I’m not sure what loosing a child feels like and I hope I never have to know, but this song would probably be something that I would like to hear in that scenario. It seemed like the kind of melody that could calm the nerves. This takes us to when she was first experiencing her love stage. Like any young woman her age, she started to fall for the prince of Shechem, Shalem. As we read in the book, a young woman falling in love is a sign of early womanhood.
The Awakening is a book written by Kate Chopin and it is quite a journey. Being just over a hundred pages in length, this novel gives an adequate picture of the protagonist Edna Pontellier, who consistently challenges the roles that society has placed on her. In her own words, she says “I would give my life for my children, but I wouldn’t give myself ” (45). This not only foreshadows her ultimate fate, but it also shows the readers that Edna is not willing to suppress her passions and desires for anybody. It appears that Chopin is making the argument in her book that Edna’s form of resistance, while admirable, comes at a price.
Oh, I am your little Pearl… Art thou my child, in very truth?...mother half doubted...thou art not my child! Thou art no Pearl of mine!...said the mother… (Hawthorne 89-90). Even though Prynne is playfully stating this question there is this inner question that she is not able to hide after the fact that Pearl is present to constantly make Prynne question herself. “God gave her the child… This child of its father’s guilt and its mother’s shame hath come from the hand of God” (Evans). Though as much as she wants to question Pearl being her daughter, she realize that Pearl is a living reminder of her “sin” she has committed.
On top of these accomplishments, she was also an established writer and nurse. Sanger also coined the term “birth control,” established what is now known as Planned Parenthood, and was extremely influential in creating a public dialogue about women’s reproductive rights. Sanger was an unconventional figure in activism because her goal was to obtain society’s support for contraception. Previously, not only was birth control illegal, it wasn't even spoken of, treated as a taboo topic by most people. To change this, she founded the American Birth Control League in 1921, and just two years later her Birth Control Clinical Research Bureau opened.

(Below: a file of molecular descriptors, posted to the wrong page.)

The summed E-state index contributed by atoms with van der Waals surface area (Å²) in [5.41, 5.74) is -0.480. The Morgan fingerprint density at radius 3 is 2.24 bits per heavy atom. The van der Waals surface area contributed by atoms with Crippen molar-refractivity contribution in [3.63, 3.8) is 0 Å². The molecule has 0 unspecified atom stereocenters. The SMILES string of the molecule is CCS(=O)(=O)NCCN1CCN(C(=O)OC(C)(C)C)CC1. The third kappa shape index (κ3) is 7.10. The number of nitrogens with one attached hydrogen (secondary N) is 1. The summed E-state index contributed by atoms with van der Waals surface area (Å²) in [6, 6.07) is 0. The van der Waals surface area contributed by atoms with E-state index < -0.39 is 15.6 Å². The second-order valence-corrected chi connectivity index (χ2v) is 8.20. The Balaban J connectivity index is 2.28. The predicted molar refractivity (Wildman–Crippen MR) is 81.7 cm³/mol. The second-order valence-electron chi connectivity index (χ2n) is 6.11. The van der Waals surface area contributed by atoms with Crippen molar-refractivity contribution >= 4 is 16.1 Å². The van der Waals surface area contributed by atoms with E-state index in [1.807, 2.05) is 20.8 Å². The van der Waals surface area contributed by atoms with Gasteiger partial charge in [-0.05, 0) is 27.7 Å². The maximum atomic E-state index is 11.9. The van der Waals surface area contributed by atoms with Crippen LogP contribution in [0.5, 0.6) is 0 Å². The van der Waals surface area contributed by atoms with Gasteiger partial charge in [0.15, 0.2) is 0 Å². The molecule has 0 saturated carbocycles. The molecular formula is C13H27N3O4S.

“Beauty is not just a white girl. It's so many different flavors and shades.” A quote most famously used by Queen Latifah. Julia Alaverze the author of ‘I want to be Miss.America’ faced the struggle of loving and appreciating her beauty when she moved to the United States with her family. Through the short story, she shows the message that If a person doesn’t see their true value they may constantly try to change themselves. It is shown through the literary elements of Imagery, Simile, and Verbal Irony.
Law and culture is a different matter from stereotyping gender identity. The only connection that Williams experiences is her personal story of her child and the story of baby Storm on the community’s response (545-546). William does have an idea about the culture background, but that does not make her a psychologist or a sexologist on stereotyping gender? Although, Williams used supporting details about the teacher’s response at the nursery school, the story about baby Storm, and expecting parents being eager to find out the sex of their baby, but she failed to incorporate additional information how society is lead up to gender identity obsession (546-547). There has to be many studies conducted on this relevant topic because it is a debatable issue, if society is consumed with stereotyping gender.